Hospitalizations due to COVID-19 rose on Monday, Jan. 17 to a mark not seen since early February, as the omicron variant of the coronavirus continued its relentless toll on the population.
And with the rise, so came more staggering daily case totals and continued strain on weary medical staffs as the county remained clearly in the thick of the latest winter surge. Those staffs, too, much like many in the population, are bracing for a world in which coronavirus could be here to stay.
As of Monday, 4,564 people in L.A. County were hospitalized with the disease, an increase of 57 from Sunday, according to the state’s coronavirus dashboard. The last time hospitalizations were this high locally was in early February of 2021, when the region was coming down from the worst surge of the epidemic. That’s when hospitalizations hit peaks of more than 8,000 in early January.
Intensive Care Unit beds were also filled at their highest point since February 2021. As of Monday, 621 people were hospitalized in ICU’s, a measure of the severity of the illness of those patients. In February 2021, ICU capacity were in the 600s. In January, ICU volume reached more than 1,700.
You could hear the impact of the virus in the weariness of Dr. Thomas Yadegar’s voice. Fresh off treating patients Monday morning, Yadegar — director of hospitalist services, pulmonary medicine department and intensive care unit at Providence Cedars-Sinai Tarzana Medical Center — just came off an unprecedented week. The staff at his private practice went from 7 to 1, as COVID-19 forced nearly the entire team to call in sick. Thankfully, some were coming back this week. And that was already on top of challenging staffing conditions at the hospital itself.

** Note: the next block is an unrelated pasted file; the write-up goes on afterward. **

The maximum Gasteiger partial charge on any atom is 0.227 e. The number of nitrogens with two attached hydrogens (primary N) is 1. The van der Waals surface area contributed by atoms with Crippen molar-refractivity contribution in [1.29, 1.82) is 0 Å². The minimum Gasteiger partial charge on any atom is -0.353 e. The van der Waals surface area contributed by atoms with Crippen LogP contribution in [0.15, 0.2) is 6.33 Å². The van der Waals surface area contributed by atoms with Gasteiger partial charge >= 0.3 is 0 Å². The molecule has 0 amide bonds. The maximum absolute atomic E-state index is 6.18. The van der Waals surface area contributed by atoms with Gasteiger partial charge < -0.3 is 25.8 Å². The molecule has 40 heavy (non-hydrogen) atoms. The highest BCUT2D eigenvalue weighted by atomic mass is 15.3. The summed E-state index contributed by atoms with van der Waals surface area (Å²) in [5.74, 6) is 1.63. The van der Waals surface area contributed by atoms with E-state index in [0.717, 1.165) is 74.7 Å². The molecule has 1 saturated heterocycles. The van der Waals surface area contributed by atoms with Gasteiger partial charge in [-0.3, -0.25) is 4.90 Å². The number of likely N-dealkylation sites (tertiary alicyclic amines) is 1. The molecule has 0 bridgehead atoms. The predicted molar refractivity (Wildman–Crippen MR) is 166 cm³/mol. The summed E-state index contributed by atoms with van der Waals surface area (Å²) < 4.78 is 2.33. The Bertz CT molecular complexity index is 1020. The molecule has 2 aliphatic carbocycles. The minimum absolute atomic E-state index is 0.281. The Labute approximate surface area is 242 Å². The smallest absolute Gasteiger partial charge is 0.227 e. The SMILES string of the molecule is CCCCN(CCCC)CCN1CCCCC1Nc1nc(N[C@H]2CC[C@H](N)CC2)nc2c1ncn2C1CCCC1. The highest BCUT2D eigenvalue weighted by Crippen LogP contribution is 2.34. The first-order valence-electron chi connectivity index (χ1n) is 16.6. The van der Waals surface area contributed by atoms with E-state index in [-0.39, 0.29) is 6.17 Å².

“I’m a little exhausted,” said Yadegar. “I’m ready for this winter surge to be over.”
There’s only so many patient phone calls one physician can take amid a pandemic while still tending to hospital rounds. Staff members are vital — and practices and hospitals everywhere just don’t have enough of them as they call in sick themselves as the toll of the omicron variant mounts.
The county’s Public Health Department posted 27 new deaths and 31,576 new COVID-19 cases.
If there was any silver lining, it was that the numbers were less than the tallies from throughout last week, with case loads over 40,000 and daily death tolls trending as high as 66.
Monday’s numbers, however, likely reflect delays in reporting over the weekend.
“Our hearts and prayers are with all those mourning the loss of their loved ones from COVID,” said Dr. Barbara Ferrer, director of Public Health, who has had to repeat variations of that phrase just about every day for the last two years in her public statements and updates.
To date, 2,289,045 cases have been confirmed in the county. More than 10,664,000 individuals have been tested for the virus, with 20% of people testing positive to date, according to the county.
Many experts believe the omicron outbreak will soon reach its peak and begin to fall. Officials are hoping the region will see a decline similar to what cities on the East Coast appear to be seeing.
But L.A. County, according to the data, appears to still be right in the thick of it, and the number of deaths — a lagging indicator — reflect that. On Jan. 10, the county reported a daily toll of 13 deaths. The next day, 15. But then the trend of daily confirmed deaths was steep — 39, 45, 48, 66 and 53 on Sunday.
“As deaths often lag behind surges in cases and hospitalizations, sadly, the increase in deaths does not come as a surprise and tragically, we are prepared for even higher number of deaths in the coming weeks,” Ferrer said Saturday. “With unvaccinated individuals 22 times more likely to die from COVID-19 compared to those fully vaccinated, residents should not delay getting vaccinated and boosted as these measures are saving lives.”
Health officials are urging residents to avoid going to emergency rooms unless absolutely necessary, and to not go to an emergency room to get tested for COVID.
Many coronavirus patients entered the hospital for other reasons and only discovered they had COVID after a mandated test, but the surging numbers are putting a strain on hospitals nonetheless, with many nurses and other staffers unavailable themselves due to the pandemic.
City News Service contributed to this story.